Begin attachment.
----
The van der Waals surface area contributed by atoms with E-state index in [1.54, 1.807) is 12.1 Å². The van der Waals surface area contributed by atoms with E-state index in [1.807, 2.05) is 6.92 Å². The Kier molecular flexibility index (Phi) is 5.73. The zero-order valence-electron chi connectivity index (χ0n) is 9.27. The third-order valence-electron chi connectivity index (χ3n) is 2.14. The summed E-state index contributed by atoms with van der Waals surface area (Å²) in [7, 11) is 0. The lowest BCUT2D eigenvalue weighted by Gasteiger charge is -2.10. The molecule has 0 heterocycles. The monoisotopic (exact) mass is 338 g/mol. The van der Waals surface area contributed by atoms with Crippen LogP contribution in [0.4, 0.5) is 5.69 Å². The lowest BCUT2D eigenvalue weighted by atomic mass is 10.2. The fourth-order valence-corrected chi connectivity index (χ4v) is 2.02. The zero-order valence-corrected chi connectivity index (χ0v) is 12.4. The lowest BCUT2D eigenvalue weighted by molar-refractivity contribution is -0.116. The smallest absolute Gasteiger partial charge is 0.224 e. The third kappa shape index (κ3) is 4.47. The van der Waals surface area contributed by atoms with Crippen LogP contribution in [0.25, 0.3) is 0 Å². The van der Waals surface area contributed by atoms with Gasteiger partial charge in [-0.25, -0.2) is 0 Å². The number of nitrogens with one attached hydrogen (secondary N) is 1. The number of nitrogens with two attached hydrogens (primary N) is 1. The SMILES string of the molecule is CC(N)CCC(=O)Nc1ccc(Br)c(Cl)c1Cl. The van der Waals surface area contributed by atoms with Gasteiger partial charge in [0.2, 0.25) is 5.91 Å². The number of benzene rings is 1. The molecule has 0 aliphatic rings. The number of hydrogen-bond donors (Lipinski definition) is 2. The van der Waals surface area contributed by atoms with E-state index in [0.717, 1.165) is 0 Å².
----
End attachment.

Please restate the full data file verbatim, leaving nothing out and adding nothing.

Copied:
The van der Waals surface area contributed by atoms with E-state index in [1.54, 1.807) is 12.1 Å². The van der Waals surface area contributed by atoms with E-state index in [1.807, 2.05) is 6.92 Å². The Kier molecular flexibility index (Phi) is 5.73. The zero-order valence-electron chi connectivity index (χ0n) is 9.27. The third-order valence-electron chi connectivity index (χ3n) is 2.14. The summed E-state index contributed by atoms with van der Waals surface area (Å²) in [7, 11) is 0. The lowest BCUT2D eigenvalue weighted by Gasteiger charge is -2.10. The molecule has 0 heterocycles. The monoisotopic (exact) mass is 338 g/mol. The van der Waals surface area contributed by atoms with Crippen LogP contribution in [0.4, 0.5) is 5.69 Å². The lowest BCUT2D eigenvalue weighted by atomic mass is 10.2. The fourth-order valence-corrected chi connectivity index (χ4v) is 2.02. The zero-order valence-corrected chi connectivity index (χ0v) is 12.4. The lowest BCUT2D eigenvalue weighted by molar-refractivity contribution is -0.116. The smallest absolute Gasteiger partial charge is 0.224 e. The third kappa shape index (κ3) is 4.47. The van der Waals surface area contributed by atoms with Crippen LogP contribution in [0.25, 0.3) is 0 Å². The van der Waals surface area contributed by atoms with Gasteiger partial charge in [-0.25, -0.2) is 0 Å². The number of nitrogens with one attached hydrogen (secondary N) is 1. The number of nitrogens with two attached hydrogens (primary N) is 1. The SMILES string of the molecule is CC(N)CCC(=O)Nc1ccc(Br)c(Cl)c1Cl. The van der Waals surface area contributed by atoms with Gasteiger partial charge in [0.2, 0.25) is 5.91 Å². The number of benzene rings is 1. The molecule has 0 aliphatic rings. The number of hydrogen-bond donors (Lipinski definition) is 2. The van der Waals surface area contributed by atoms with E-state index in [0.717, 1.165) is 0 Å².